I’m writing to you from the media and analyst “lock-up” where Treasury just presented its Pre-Election Economic and Fiscal Update.The Update, which the Public Finance Act requires of Treasury just prior to every election, lays bare the Government’s books and include the latest projections on debt, spending, and the economy. This is the first proper update we’ve had from Treasury since the Budget way back in May.In short, Treasury is projecting at least 15 years of deficits, unemployment to remain elevated for some time, and our economic recovery to be slower than previously expected.

Mood in the room
Understandably, the room was sombre. Journalists targeted the Minister of Finance Grant Robertson with questions on accelerating house prices and inequality, while analysts in the room noted the substantial increase in projected debt over the next decade.On debt, the Minister was defensive. He tried to argue that he was unwilling to introduce austerity-style cuts to New Zealand, but didn’t present a plan for New Zealand to get out of our looming 15 year debt spiral. More explanation will be needed from Labour if they want to remain credible on the economy.

Deficits With economic growth expected to be weaker in the next four years than previously forecast, Treasury is now projecting deficits right out until the end of their projection range in 2033/34. This is a change from its forecasts at the May Budget – when Treasury had expected we would return to surplus by 2027/28.

The result for taxpayers: net crown debt is expected to be $269.3 billion – or $149,600 per household – in 2033/34. That’s up from the $132,700 per household forecast at the Budget in May.

Weaker long-term economic recovery
The latest forecasts indicate unemployment is expected to remain persistently high. While unemployment is not expected to spike as aggressively as Treasury forecast in May, peak unemployment (of 7.8%) is now not expected to arrive until March 2022 – so the economic pain for some households may continue to intensify for the next 18 months. Previously unemployment had been expected to be down at 6% by March 2022.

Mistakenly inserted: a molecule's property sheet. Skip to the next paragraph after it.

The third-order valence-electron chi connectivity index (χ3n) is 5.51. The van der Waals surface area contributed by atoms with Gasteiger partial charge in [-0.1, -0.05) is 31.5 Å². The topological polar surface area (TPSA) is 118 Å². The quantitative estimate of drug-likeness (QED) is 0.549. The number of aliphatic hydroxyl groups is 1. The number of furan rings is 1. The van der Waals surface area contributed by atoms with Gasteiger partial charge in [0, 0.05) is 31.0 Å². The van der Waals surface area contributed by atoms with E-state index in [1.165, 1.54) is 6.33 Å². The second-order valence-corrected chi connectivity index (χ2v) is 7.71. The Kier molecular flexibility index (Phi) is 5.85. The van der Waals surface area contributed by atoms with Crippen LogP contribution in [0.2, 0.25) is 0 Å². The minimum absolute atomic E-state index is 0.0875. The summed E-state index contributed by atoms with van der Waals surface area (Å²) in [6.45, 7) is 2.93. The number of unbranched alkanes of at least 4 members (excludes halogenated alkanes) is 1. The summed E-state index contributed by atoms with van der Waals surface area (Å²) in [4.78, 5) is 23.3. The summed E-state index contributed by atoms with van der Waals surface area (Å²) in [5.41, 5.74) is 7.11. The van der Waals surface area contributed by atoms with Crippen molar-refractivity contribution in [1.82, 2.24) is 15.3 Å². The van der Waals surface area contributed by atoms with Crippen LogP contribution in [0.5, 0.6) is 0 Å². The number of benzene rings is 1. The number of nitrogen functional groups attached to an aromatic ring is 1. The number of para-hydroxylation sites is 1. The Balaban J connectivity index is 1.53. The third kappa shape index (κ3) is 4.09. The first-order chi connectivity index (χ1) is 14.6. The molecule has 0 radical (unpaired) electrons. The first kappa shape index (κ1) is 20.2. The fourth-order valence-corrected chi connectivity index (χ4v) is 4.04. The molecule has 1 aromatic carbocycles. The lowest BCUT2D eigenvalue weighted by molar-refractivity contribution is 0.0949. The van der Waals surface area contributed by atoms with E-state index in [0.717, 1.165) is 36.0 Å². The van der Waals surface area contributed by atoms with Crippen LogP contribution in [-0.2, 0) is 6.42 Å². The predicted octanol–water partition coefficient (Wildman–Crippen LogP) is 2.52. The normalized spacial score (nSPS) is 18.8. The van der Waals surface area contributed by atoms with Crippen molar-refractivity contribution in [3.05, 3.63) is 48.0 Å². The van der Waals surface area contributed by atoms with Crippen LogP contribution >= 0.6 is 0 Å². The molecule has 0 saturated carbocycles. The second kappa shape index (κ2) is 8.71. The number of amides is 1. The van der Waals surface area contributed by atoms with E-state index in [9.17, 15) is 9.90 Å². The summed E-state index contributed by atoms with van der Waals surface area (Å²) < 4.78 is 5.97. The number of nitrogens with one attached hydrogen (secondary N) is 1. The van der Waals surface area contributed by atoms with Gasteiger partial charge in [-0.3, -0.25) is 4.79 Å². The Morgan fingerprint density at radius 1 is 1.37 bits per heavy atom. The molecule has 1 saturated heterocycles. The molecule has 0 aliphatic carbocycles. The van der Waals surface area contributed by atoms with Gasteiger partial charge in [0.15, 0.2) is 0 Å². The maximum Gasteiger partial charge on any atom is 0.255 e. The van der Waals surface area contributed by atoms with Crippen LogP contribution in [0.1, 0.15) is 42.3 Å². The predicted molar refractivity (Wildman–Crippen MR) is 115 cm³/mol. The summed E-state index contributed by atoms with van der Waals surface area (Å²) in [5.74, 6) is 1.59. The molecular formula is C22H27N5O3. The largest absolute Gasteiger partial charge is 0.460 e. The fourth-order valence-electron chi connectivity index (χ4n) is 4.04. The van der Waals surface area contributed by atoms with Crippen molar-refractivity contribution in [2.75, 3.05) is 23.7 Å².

But worst fears for 2020 avoided 
At the Budget in May, the economy had been expected to contract by 24% (on an annualised basis) in the second quarter of this year, but Treasury now expects the contraction to be smaller at 16%. We will find whether that’s accurate tomorrow when Stats NZ release the official numbers. Treasury are attributing this smaller contraction to the Government’s wide-spread (and expensive) wage subsidy scheme and a faster than expected bounce-back from national lockdown.  In the near term that is having an impact on deficits, which are generally not as high as Budget forecasts in May. These better-than-expected near-term forecasts are reflected in the labour market – the fear of unemployment reaching 9.8% in the third quarter of this year hasn’t borne out.

Conclusion
With so much deficit spending, the Taxpayers’ Union’s message of fiscal prudence and ensuring quality government spending is more important than ever. Today’s numbers provide alarming context to the questionable lolly-scramble announcements being made on the election campaign trail.You can read Louis’ comments to media here: 
“Decade of deficits” are a national crisis
Thank you for your support,
Joe Ascroft
Economist
New Zealand Taxpayers’ Union